BOSTON (State House News Service) – Gov. Maura Healey has begun looking for a housing secretary to fulfill a long-promised campaign pledge as the Legislature gears up to take action on her plan to officially create the role.

The Joint Committee on State Administration and Regulatory Oversight favorably reported Healey’s plan to create a standalone housing secretariat on Tuesday, and committee co-chair Sen. Nick Collins said he anticipates a vote in the Senate on the matter next Thursday, April 13.

Healey’s reorganization proposal (H 43) would split the Executive Office of Housing and Economic Development into two separate departments, each led by someone in a Cabinet-level position. She argues that the separate secretariat would marshall resources to create and preserve housing in the midst of an affordability and shortage crisis across the state.

“The Governor’s reorganization plan is only the first step in what we expect will be a continuing collaboration with the Legislature, municipal officials, and key stakeholders throughout the Commonwealth to increase the production of new housing over the long term,” the State Administration Committee report said. “The key provisions of the bill charge the new Secretary of Housing and Livable Communities with developing a full array of additional new housing policies that will expand the supply of affordable, accessible housing across the Commonwealth.”

The Legislature has until April 30 to approve or disapprove of the proposal, which is 60 days after Healey filed the plan on March 1. If lawmakers do not act on it before the April 30 deadline, it will automatically take effect. If both branches approve the reorganization, then it will take effect 30 days after enactment.

The committee report was filed in the House clerk’s office, so it will need to move through the House before it can be acted on in the Senate.

Healey spokesperson Karissa Hand confirmed on Thursday that the administration has begun the search to find a housing and livable communities secretary.

On the 17-person State Administration and Regulatory Oversight Committee, 15 lawmakers recommended that the Legislature approve the measure. Sen. Bruce Tarr reserved his rights and committee Vice Chair Rep. Chynah Tyler is not listed as having voted to recommend the matter. Neither Tyler’s office nor Chair Rep. Antonio Cabral responded to questions on how Tyler voted.

“This legislation elevates the ability of our commonwealth to respond to the housing crisis by ensuring it is given cabinet level attention,” Collins said. “I commend Gov. Healey for her leadership and action on tackling the housing crisis and this is a significant step towards that end. I am proud to see this bill reported favorably by our committee, and look forward to supporting it as it moves forward.”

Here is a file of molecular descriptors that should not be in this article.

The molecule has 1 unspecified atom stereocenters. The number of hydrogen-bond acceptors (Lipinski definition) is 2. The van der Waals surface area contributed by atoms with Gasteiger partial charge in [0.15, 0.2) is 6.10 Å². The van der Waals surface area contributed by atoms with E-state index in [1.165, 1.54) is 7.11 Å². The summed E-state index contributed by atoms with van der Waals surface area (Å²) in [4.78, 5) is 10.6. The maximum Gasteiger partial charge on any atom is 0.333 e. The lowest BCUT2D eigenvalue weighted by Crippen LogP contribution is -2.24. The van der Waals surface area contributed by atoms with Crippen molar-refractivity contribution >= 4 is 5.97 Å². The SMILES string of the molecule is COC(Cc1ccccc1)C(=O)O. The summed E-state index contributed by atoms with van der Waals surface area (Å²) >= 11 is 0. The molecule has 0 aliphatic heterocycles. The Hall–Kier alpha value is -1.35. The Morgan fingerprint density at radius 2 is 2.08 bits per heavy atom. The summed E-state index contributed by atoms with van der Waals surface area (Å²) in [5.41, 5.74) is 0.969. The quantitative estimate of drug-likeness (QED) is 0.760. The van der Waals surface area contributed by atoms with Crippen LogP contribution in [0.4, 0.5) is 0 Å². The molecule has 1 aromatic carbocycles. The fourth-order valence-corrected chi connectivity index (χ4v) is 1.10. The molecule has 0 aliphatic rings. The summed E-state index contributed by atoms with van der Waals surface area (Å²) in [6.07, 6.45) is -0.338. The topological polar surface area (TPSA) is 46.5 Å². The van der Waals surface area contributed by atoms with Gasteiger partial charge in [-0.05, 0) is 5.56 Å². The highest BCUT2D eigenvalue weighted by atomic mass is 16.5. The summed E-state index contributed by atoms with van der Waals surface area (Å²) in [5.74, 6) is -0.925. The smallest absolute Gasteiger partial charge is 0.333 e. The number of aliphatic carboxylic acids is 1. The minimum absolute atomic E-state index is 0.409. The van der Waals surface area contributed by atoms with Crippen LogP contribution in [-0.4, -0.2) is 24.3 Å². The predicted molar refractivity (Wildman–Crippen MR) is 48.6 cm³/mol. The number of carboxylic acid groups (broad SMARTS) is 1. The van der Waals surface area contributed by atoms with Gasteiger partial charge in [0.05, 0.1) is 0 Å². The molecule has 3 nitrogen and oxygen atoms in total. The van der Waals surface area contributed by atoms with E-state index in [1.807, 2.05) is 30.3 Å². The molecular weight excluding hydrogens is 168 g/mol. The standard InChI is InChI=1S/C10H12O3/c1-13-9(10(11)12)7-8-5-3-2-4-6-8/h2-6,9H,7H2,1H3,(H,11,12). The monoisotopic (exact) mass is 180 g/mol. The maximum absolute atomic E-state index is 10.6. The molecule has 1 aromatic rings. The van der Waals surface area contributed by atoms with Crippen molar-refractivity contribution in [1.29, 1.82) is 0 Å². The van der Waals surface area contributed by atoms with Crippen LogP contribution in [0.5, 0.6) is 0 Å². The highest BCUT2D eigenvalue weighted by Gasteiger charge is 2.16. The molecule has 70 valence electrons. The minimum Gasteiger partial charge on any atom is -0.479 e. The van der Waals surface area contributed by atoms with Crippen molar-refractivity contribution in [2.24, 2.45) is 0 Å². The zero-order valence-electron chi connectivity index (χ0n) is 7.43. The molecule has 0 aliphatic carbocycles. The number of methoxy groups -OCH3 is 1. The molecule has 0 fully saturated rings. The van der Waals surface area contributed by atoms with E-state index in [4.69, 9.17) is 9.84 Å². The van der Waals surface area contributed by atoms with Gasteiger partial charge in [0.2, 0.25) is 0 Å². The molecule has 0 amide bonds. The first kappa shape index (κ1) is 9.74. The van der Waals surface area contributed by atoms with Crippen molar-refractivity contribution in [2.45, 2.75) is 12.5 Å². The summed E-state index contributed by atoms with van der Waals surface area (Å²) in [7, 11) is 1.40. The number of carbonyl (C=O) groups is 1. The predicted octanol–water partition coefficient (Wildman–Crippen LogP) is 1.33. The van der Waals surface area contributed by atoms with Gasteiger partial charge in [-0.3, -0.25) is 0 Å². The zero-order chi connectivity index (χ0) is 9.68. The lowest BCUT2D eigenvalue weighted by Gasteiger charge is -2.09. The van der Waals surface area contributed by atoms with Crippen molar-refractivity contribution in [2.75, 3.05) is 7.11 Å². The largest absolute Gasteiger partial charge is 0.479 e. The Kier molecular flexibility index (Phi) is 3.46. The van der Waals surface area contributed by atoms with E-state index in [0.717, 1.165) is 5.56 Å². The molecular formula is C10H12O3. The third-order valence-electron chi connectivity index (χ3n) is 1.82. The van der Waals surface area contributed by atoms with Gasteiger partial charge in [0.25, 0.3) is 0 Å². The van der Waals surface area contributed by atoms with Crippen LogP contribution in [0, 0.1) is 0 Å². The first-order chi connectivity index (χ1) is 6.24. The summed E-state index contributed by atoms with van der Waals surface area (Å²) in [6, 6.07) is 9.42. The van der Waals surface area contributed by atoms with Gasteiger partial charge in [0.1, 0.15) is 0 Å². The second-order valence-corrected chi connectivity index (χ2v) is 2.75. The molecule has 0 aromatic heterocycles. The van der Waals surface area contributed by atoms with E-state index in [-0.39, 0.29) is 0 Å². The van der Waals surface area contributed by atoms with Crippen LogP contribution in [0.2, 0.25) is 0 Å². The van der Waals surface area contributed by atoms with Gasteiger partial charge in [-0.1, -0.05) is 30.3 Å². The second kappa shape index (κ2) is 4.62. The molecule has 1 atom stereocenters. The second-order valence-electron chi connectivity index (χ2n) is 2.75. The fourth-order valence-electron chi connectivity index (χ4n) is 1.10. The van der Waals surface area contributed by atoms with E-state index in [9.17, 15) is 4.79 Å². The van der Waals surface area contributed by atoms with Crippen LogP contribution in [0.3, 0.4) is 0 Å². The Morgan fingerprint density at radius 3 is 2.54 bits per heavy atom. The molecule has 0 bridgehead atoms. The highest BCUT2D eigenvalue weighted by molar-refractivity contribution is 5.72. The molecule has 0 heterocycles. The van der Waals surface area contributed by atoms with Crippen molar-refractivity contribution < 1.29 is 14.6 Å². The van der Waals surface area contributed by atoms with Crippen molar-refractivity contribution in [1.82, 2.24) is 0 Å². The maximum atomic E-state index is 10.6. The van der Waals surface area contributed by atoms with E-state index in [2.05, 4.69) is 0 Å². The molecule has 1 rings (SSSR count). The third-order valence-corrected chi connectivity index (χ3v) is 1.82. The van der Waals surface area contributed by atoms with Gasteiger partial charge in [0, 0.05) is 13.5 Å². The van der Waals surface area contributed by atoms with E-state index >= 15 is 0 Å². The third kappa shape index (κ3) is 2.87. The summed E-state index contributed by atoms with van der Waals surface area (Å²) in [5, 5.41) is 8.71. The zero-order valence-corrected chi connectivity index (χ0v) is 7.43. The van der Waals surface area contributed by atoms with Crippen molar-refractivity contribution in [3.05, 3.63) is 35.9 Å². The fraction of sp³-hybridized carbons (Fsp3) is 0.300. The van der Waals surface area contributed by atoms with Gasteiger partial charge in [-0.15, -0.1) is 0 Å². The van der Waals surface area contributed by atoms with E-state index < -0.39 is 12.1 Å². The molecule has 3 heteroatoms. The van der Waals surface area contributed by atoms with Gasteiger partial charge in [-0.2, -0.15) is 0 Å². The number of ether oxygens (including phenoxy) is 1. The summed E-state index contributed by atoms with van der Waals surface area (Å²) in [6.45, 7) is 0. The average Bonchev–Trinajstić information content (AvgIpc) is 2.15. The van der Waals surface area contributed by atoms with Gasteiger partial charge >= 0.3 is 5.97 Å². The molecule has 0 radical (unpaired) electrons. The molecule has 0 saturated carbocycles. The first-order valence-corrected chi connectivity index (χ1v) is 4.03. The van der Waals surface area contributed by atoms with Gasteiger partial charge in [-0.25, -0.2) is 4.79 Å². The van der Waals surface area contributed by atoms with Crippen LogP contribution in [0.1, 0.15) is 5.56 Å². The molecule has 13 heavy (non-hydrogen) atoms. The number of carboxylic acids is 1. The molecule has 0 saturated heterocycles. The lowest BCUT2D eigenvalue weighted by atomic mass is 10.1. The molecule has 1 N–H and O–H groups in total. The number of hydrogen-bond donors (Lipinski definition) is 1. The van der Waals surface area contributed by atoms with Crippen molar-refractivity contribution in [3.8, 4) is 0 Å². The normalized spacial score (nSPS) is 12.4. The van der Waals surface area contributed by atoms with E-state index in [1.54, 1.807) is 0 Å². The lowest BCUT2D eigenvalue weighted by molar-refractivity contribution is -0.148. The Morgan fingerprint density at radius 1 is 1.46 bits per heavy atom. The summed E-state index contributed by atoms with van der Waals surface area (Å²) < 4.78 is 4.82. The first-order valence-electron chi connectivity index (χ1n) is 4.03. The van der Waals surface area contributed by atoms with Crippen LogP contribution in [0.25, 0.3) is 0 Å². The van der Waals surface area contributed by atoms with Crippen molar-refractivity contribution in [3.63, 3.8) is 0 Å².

The committee outlined what they considered to be “high points” of the governor’s plan, which include making the Economic Development Incentive Program’s goals more expansive and establishing that rail-trail construction grants are subject to appropriation.

Another highlight lawmakers circled is creation of a new infrastructure cost council, which would develop demographic projections for the state’s population trends and use that information to estimate the costs of housing-related infrastructure such as sewers.

The committee also applauded a provision that would create an employment assistance and training program designed by the Massachusetts Office of Business Development to improve worker skills, especially in urban and poor areas.

Another section of the plan would put the contracts with financial assistance sponsors of rental housing projects under the purview of the new executive office. The committee also highlighted provisions that would expand these contracts in housing development areas, and ensure that at least 25 percent of the units in low and moderate income rental housing is occupied by those with low incomes.

It also identified Healey’s proposed “HousingWorks” as a “high point.” This program would be similar to the MassWorks municipal infrastructure grant program, and it would fund municipal infrastructure that supports new or redeveloped housing.

There is no allocated funding for HousingWorks in the governor’s plan, and money would come from a bond authorization similar to MassWorks, which just received $400 million to recapitalize the program in a supplemental budget Healey signed last week.

Committee member Rep. Rodney Elliott of Lowell said last week that the plan “brings fresh air” to the effort to address housing shortages across the state.

“I think it’s a bold move, but we need bold moves to catch up,” he said.